The other thing that took me a long time is identifying all time mentions in the quotations, because I wanted to write them in bold text. That makes the clock easier to use, especially when a quote is quite long. The problem is that in books, an impressive variation of time descriptions is used. It can be anything from '6.00 p.m.' or '18:11:00' to '0600h', 'around six o'clock', just 'at six', or 'twenty-eight minutes past eleven'. I made a script to try and find most of these variations, did the ones it couldn't find myself, and added them to the csv file.
If you want to make your own Kindle clock, you may use my scripts (find them attached below), but you can also just download all the resulting images.
Step 4: Starting and Stopping the Clock
I wanted to be able to start my literary clock by pressing the shortcut Shift+C on the small keyboard of the e-reader. Pressing it again stops the clock and turns the clock into a normal e-reader again.
First, create this folder: /mnt/us/timelit and then put the scripts I attached below in there.
The images (see previous step) go into /mnt/us/timelit/images and /mnt/us/timelit/images/metadata/
When you install the Launchpad hack, the folder /mnt/us/launchpad is created. Create a new file there called startClock.ini and put this text in there:
[Actions]C = !sh /mnt/us/timelit/startstopClock.sh &
That creates the shortcut Shift+C. If we press that, the bash-script startstopClock.sh starts. It stops the Kindle framework (the normal user interface), prevents the Kindle from going into power save mode and creates a small file (/mnt/us/timelit/clockisticking) to indicate the clock has started.
Note: Shift+C on the Kindle is really 'press shift, let go, press c'.
If the user presses Shift+C again and the clockisticking file is already there, startstopClock.sh will remove it and restart the Kindle.
startstopClock.sh also executes another script, showMetadata.sh, to enable the keystrokes that will show the metadata (using the command /usr/bin/waitforkey). If the user pushes the 'next page' button on the sides of the Kindle, it will check if the clock is ticking and if it is, will show the same image as currently is shown (which file that is, is saved in the clockisticking file) but then with title and author at the bottom.
Changing the time on the display every minute is done by adding this line to /etc/crontab/root:
* * * * * sh /mnt/us/timelit/timelit.sh
and then restart crontab like this: /etc/init.d/cron restart
Every time it is run, timelit.sh checks if the 'clockisticking' file is created. If it is, timelit.sh proceeds to show the image for the current minute.
Note: you'll probably want to change the timezone in timelit.sh where it says 'TZ=CEST'.
Step 5: Making a Stand
I was inspired by other Instructables to make a concrete stand for my Kindle clock. I could also have made something out of wood (or even a book), but I liked to try cement because I never did before and also because I thought the grey color would go nicely with the e-reader.
I cut a piece of styrofoam the size of the e-reader, plus a little extra for the USB cable to go in. I wrapped it in cling film and a bit of clear tape, so the cement would come off easily afterwards. I taped it to the bottom of the food container using double-sided tape.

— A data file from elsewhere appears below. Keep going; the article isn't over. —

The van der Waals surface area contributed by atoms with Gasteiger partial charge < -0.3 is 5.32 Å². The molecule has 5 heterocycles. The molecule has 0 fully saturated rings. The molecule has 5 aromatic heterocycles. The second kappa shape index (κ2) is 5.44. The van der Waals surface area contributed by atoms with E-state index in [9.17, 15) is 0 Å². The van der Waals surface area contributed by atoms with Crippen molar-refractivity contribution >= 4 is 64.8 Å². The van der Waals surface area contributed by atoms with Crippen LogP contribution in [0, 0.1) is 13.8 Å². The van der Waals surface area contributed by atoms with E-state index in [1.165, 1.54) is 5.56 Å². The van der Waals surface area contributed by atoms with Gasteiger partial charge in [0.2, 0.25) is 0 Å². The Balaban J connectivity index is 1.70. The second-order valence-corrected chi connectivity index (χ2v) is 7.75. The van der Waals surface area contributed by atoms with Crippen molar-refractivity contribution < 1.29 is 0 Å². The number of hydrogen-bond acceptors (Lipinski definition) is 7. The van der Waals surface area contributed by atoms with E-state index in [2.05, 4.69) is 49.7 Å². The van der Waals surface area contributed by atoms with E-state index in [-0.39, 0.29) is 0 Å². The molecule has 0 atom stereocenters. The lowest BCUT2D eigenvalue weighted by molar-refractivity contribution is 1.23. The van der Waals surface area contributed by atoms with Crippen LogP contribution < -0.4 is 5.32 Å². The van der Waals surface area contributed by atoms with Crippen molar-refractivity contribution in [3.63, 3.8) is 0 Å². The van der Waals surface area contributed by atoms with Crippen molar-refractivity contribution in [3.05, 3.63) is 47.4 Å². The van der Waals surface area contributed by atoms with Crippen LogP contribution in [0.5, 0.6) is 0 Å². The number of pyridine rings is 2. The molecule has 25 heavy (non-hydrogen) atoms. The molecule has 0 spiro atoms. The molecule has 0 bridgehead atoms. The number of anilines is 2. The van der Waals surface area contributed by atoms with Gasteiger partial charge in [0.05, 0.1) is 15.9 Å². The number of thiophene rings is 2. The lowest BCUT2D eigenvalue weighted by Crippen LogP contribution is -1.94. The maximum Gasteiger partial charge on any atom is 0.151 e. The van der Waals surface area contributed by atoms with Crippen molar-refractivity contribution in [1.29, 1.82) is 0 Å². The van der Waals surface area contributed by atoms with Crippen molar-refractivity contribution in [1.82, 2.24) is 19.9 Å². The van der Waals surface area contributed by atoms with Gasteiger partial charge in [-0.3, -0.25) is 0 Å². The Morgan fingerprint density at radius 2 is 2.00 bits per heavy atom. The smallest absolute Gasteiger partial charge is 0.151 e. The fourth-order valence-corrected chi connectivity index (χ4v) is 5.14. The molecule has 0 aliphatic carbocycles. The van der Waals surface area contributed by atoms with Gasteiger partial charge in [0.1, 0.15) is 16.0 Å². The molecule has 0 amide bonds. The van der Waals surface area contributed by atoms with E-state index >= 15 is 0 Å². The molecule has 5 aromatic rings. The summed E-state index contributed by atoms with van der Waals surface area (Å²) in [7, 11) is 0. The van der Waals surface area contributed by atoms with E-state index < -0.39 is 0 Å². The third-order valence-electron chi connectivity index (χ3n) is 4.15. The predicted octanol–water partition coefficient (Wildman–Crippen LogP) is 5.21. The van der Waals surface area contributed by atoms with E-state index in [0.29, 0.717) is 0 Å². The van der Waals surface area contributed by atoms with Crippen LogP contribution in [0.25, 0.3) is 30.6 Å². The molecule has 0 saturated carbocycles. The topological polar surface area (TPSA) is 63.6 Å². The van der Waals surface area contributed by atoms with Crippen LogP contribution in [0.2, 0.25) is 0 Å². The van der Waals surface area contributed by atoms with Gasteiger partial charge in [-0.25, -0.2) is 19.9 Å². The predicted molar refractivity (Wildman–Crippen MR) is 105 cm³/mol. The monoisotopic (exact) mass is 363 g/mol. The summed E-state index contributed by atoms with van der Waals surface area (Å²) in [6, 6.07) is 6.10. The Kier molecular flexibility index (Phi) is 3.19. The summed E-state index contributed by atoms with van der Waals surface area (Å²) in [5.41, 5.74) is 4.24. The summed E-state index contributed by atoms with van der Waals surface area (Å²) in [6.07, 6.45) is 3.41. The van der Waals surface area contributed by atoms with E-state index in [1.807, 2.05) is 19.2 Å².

Then I mixed enough cement to fill the food container to about 5 centimeters (2") deep. I'm not sure, but I may not have used enough water, because the cement was less pourable than I had expected. I definitely should follow the concrete class before my next try :-)
I put the cement in the container using a garden shovel, tamped it a bit, and then let it dry for two days.
The next time I will try for a smoother surface by first sifting the cement to get rid of the small rocks, adding a bit more water and spend more time sanding the result. Then I will also make a small recess in the base so the USB cable goes to the back of the stand. This can be done using a straw.
Step 6: Further Ideas
The literary clock looks really nice, and the quiz part works well. My girlfriend now and then checks to see from which book a quotation is from (she usually guesses correctly :). The stand did not come out quite how I hoped, but I'm looking forward to trying making a better one.
I will probably also add a lamp, either clamped on the device or incorporated into the new base. When the clock sits in the cupboard, sometimes it is a little too dark to be able to tell the time.
Instead of getting power for a lamp separately, one could power a lamp using power from the hinge slot in the Kindle. Two slots are there for Kindle cases that have a lamp built in. You'd have to open the Kindle and do some soldering, or make your own metal clamps, but that would be sweet. One could even connect a light sensor, so the lamp will only switch on when it's getting dark.
Extra features I hope to get round to are
- having the clock stop between 1am and 6am, to save power
- turn of wifi for the same reason, but turning it on daily for a couple of minutes to synchronise the system clock
- showing the percentage of the current minute that has passed as small blocks at the bottom, just like the Kindle indicates the progress the reader is making in a book
- show a warning when the Kindle's battery is running out
(these last two could be done by overlaying small images on the larger image using the Kindle's eips command, see my scripts for examples).
Other possible ideas are
- using keys on the Kindle to set the time
- show a default image when the clock starts and/or when no image is found
- using a shortcut (shift-Q for instance) to toggle quiz mode
- have the Big Ben sound chime at the top of the hour (only during the day), as the Kindle has a nice speaker built in. Other sounds could be the sound of slamming a book shut or turning pages or even reading out a quote.
I hope you like the idea and this Instructable. Let me know if you have any questions or suggestions!
Second Prize in the